Baruch Spinoza  

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"One way to read Spinoza's Ethics and make sense of it is to note that in two places Spinoza wrote "God or Nature" (Deus sive Natura). This equivalence can be found in Part IV, Preface and in Part IV, Proposition IV, Proof. If you read "Nature" every time you see the word "God," then the whole book is understandable. When Einstein said that he worshiped Spinoza's God, he meant that he found happiness when he studied nature."--(User:Lestrade) 16:19, 6 June 2008 (UTC)[1]

"I have labored carefully not to mock, lament, or execrate the actions of men; I have labored to understand them.”--Tractatus Politicus

By virtue of his magnum opus, the posthumous Ethics, Spinoza is considered one of Western philosophy's definitive ethicists.
By virtue of his magnum opus, the posthumous Ethics, Spinoza is considered one of Western philosophy's definitive ethicists.

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Benedictus de Spinoza or Baruch de Spinoza (lived November 24, 1632February 21, 1677) was a Dutch philosopher of Portuguese Jewish origin. Revealing considerable scientific aptitude, the breadth and importance of Spinoza's work was not fully realized until years after his death. Today, he is considered one of the great rationalists of 17th-century philosophy, laying the groundwork for the 18th century Enlightenment and modern biblical criticism. By virtue of his magnum opus, the posthumous Ethics, he is also considered one of Western philosophy's definitive ethicists.

Spinoza lived a quiet life as a lens grinder, turning down rewards and honours throughout his life, including prestigious teaching positions, and gave his family inheritance to his sister. Spinoza's moral character and philosophical accomplishments prompted twentieth-century philosopher Gilles Deleuze to name him "The absolute philosopher" (Deleuze, 1990). Spinoza died in February 1677 of consumption, likely compounded by fine glass dust inhaled while tending to his trade. Variations to his surname are abundant: Despinoza, d'Espinoza, de Spinoza, Spinoza, et cetera.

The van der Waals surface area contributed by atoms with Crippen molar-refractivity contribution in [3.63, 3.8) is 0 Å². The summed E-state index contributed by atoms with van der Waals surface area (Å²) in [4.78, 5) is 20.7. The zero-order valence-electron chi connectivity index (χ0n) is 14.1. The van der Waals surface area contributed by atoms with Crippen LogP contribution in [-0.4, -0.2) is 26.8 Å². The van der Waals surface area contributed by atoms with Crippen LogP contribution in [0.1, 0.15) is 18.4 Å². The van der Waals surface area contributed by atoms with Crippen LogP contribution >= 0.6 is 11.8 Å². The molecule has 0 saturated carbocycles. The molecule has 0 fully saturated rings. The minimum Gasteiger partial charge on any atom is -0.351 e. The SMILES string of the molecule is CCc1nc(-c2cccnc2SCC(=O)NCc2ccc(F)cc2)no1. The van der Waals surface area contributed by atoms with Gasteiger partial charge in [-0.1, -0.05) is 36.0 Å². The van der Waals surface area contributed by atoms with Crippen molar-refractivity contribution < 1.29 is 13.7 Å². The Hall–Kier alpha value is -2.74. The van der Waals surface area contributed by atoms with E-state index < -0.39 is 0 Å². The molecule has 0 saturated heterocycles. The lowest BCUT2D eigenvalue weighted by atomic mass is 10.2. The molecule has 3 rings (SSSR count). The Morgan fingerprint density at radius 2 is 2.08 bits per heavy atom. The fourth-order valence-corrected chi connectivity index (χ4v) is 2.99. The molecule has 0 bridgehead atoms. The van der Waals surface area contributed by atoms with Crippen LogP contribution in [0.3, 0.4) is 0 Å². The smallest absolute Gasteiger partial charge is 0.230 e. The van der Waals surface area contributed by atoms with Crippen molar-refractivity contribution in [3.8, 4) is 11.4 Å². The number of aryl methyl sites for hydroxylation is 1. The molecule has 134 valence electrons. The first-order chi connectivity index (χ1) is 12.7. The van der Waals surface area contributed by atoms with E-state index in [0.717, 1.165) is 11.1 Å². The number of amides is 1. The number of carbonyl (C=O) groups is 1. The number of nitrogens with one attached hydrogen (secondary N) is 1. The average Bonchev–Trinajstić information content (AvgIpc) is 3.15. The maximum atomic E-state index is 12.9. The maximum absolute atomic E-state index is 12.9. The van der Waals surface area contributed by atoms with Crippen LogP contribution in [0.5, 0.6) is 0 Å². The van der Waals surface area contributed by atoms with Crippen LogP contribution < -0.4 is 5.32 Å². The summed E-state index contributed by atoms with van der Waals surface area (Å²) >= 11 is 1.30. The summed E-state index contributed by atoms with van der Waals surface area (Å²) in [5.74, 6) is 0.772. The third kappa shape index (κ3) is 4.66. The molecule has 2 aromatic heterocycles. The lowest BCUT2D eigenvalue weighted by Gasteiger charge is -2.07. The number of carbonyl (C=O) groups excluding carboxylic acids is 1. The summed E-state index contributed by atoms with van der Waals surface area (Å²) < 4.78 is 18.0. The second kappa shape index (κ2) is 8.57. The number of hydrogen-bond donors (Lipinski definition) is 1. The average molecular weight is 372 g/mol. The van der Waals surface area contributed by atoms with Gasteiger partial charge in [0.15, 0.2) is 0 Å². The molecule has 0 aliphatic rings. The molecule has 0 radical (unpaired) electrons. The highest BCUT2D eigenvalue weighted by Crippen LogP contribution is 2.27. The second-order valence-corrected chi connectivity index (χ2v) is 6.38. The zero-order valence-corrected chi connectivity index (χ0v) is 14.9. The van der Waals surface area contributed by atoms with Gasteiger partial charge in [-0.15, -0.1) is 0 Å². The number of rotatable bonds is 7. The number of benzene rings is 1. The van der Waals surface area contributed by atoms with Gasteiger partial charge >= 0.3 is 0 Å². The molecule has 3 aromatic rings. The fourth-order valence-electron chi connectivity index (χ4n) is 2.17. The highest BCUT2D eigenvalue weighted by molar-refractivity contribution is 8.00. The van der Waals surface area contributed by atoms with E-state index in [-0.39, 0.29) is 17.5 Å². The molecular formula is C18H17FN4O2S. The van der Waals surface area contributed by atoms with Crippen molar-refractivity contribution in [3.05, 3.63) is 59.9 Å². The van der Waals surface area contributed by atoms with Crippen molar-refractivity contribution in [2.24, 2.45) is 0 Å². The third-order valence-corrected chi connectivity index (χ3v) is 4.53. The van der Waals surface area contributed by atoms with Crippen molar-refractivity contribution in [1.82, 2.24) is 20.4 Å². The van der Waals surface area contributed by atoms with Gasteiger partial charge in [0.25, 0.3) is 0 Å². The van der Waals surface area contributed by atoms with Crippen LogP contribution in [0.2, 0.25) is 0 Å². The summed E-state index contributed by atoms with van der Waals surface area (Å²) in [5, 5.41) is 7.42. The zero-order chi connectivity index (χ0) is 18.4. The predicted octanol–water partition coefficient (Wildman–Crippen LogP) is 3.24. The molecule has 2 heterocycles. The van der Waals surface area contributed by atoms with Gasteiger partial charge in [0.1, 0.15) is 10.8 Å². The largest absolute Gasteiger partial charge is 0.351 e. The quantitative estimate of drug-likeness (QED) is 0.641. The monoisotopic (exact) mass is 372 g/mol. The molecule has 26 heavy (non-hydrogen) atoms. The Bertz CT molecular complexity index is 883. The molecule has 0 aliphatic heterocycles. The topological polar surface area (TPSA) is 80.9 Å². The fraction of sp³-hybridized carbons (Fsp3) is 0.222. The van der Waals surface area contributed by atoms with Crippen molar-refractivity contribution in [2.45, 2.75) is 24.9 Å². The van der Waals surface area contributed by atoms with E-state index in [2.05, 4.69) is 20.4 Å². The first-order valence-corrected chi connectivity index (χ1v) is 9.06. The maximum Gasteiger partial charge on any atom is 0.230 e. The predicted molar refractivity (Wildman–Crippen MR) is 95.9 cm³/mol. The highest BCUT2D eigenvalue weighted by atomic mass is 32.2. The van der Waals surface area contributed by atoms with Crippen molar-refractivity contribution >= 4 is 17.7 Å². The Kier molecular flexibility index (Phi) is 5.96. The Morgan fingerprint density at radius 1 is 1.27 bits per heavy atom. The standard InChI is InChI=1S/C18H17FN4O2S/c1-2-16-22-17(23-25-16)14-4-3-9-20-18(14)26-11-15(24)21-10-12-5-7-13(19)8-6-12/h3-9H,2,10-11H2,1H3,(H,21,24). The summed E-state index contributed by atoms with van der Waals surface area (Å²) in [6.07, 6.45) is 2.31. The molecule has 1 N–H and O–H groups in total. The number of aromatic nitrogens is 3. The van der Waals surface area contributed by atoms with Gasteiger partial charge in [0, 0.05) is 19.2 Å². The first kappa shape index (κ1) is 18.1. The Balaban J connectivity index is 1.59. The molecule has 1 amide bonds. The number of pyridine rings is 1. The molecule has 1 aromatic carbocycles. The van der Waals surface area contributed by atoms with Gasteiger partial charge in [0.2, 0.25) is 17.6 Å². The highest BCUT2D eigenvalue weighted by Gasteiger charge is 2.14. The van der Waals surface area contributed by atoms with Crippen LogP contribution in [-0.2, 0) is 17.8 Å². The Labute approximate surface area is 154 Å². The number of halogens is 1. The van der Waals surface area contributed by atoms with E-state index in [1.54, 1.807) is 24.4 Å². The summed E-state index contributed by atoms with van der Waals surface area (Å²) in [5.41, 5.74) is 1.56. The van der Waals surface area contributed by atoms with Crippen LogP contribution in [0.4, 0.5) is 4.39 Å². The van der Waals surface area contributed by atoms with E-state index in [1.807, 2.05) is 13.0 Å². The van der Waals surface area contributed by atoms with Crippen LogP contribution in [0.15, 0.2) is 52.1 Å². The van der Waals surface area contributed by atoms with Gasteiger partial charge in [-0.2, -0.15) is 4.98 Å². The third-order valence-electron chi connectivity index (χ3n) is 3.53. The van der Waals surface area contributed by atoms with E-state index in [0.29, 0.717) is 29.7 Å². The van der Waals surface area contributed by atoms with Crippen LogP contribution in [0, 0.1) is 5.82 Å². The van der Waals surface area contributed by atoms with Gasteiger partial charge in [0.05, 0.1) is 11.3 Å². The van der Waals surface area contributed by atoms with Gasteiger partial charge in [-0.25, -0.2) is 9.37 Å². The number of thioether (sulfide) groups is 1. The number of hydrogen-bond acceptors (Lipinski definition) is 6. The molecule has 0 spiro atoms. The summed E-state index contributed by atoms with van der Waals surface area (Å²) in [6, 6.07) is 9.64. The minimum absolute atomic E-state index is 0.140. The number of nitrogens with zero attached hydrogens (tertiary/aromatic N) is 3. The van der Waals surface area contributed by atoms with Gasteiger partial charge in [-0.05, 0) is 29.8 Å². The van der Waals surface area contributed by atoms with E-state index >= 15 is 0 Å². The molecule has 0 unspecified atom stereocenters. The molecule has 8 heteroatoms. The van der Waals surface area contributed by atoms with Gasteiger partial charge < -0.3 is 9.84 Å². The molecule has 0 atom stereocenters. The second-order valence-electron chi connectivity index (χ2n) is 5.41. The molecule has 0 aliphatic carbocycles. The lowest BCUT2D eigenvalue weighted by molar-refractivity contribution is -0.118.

Modern relevance

Late 20th-century Europe demonstrated a greater philosophical interest in Spinoza, often from a left-wing or Marxist perspective. Notable philosophers Gilles Deleuze and Antonio Negri have each written books on Spinoza. Unlike most philosophers, Spinoza and his work were highly regarded by Nietzsche.

Philosopher Ludwig Wittgenstein evoked Spinoza with the title (suggested to him by G. E. Moore) of the English translation of his first definitive philosophical work, Tractatus Logico-Philosophicus, an allusion to Spinoza's Tractatus Theologico-Politicus. Elsewhere, Wittgenstein deliberately borrowed the expression sub specie aeternitatis from Spinoza (Notebooks, 1914-16, p. 83). The structure of his Tractatus Logico-Philosophicus does have certain structural affinities with Spinoza's Ethics (though, admittedly, not with the latter's own Tractatus), in erecting complex philosophical arguments starting from basic logical assertions and principles. Furthermore, in propositions 6.4311 and 6.45 he alludes to a Spinozian understanding of eternity and interpretation of the religious concept of eternal life: stating that "If by eternity is understood not eternal temporal duration, but timelessness, then he lives eternally who lives in the present." (6.4311) "The contemplation of the world sub specie aeterni is its contemplation as a limited whole." (6.45) Furthermore, Wittgenstein's interpretation of religious language, in both his early and later career, may be said to bear a family resemblance to Spinoza's pantheism.

Spinoza has had influence beyond the confines of philosophy. The nineteenth century novelist, George Eliot, produced her own translation of the Ethics, the first known English translation thereof. The twentieth century novelist, W. Somerset Maugham, alluded to one of Spinoza's central concepts with the title of his novel, Of Human Bondage. Albert Einstein named Spinoza as the philosopher who exerted the most influence on his world view (Weltanschauung). Spinoza equated God (infinite substance) with Nature, consistent with Einstein's belief in an impersonal deity. In 1929, Einstein was asked in a telegram by Rabbi Herbert S. Goldstein whether he believed in God. Einstein responded by telegram "I believe in Spinoza's God who reveals himself in the orderly harmony of what exists, not in a God who concerns himself with the fates and actions of human beings." Spinoza's pantheism has also influenced the environmental theory. Arne Næss, the father of the deep ecology movement, acknowledged Spinoza as an important inspiration. Moreover, Argentinian writer Jorge Luis Borges, was greatly influenced by Spinoza's world view. In many poems and short stories, he makes constant allusion to the philosopher's work, not as a partisan of his doctrines, but merely in order to use these for aesthetical purposes. He has done it many times with all the philosophers whose work he admired.

Spinoza is an important historical figure in the Netherlands, where his portrait was featured prominently on the Dutch 1000-guilder banknote, legal tender until the euro was introduced in 2002. The highest and most prestigious scientific award of the Netherlands is named the Spinoza prijs (Spinoza prize). Spinoza's work is also mentioned as the favourite reading material for Bertie Wooster's valet Jeeves in the P. G. Wodehouse novels

See also

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